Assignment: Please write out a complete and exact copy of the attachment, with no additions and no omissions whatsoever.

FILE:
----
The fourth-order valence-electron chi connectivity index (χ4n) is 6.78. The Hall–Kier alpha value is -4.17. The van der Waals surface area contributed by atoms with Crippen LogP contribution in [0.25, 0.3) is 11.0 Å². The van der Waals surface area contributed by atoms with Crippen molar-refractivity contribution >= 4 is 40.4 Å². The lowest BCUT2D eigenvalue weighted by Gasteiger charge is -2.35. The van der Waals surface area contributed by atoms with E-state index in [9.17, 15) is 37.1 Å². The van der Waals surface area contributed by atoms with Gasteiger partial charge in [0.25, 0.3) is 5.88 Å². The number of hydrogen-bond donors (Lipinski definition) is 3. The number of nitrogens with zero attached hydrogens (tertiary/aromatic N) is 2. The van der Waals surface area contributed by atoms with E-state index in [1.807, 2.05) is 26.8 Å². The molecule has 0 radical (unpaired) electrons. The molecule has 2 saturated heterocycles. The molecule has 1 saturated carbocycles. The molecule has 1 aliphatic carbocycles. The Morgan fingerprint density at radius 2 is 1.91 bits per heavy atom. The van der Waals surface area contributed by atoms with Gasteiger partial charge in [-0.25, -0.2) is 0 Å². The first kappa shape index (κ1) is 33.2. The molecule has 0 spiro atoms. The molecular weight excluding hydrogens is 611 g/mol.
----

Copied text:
The fourth-order valence-electron chi connectivity index (χ4n) is 6.78. The Hall–Kier alpha value is -4.17. The van der Waals surface area contributed by atoms with Crippen LogP contribution in [0.25, 0.3) is 11.0 Å². The van der Waals surface area contributed by atoms with Crippen molar-refractivity contribution >= 4 is 40.4 Å². The lowest BCUT2D eigenvalue weighted by Gasteiger charge is -2.35. The van der Waals surface area contributed by atoms with E-state index in [9.17, 15) is 37.1 Å². The van der Waals surface area contributed by atoms with Gasteiger partial charge in [0.25, 0.3) is 5.88 Å². The number of hydrogen-bond donors (Lipinski definition) is 3. The number of nitrogens with zero attached hydrogens (tertiary/aromatic N) is 2. The van der Waals surface area contributed by atoms with E-state index in [1.807, 2.05) is 26.8 Å². The molecule has 0 radical (unpaired) electrons. The molecule has 2 saturated heterocycles. The molecule has 1 saturated carbocycles. The molecule has 1 aliphatic carbocycles. The Morgan fingerprint density at radius 2 is 1.91 bits per heavy atom. The van der Waals surface area contributed by atoms with Gasteiger partial charge in [-0.25, -0.2) is 0 Å². The first kappa shape index (κ1) is 33.2. The molecule has 0 spiro atoms. The molecular weight excluding hydrogens is 611 g/mol.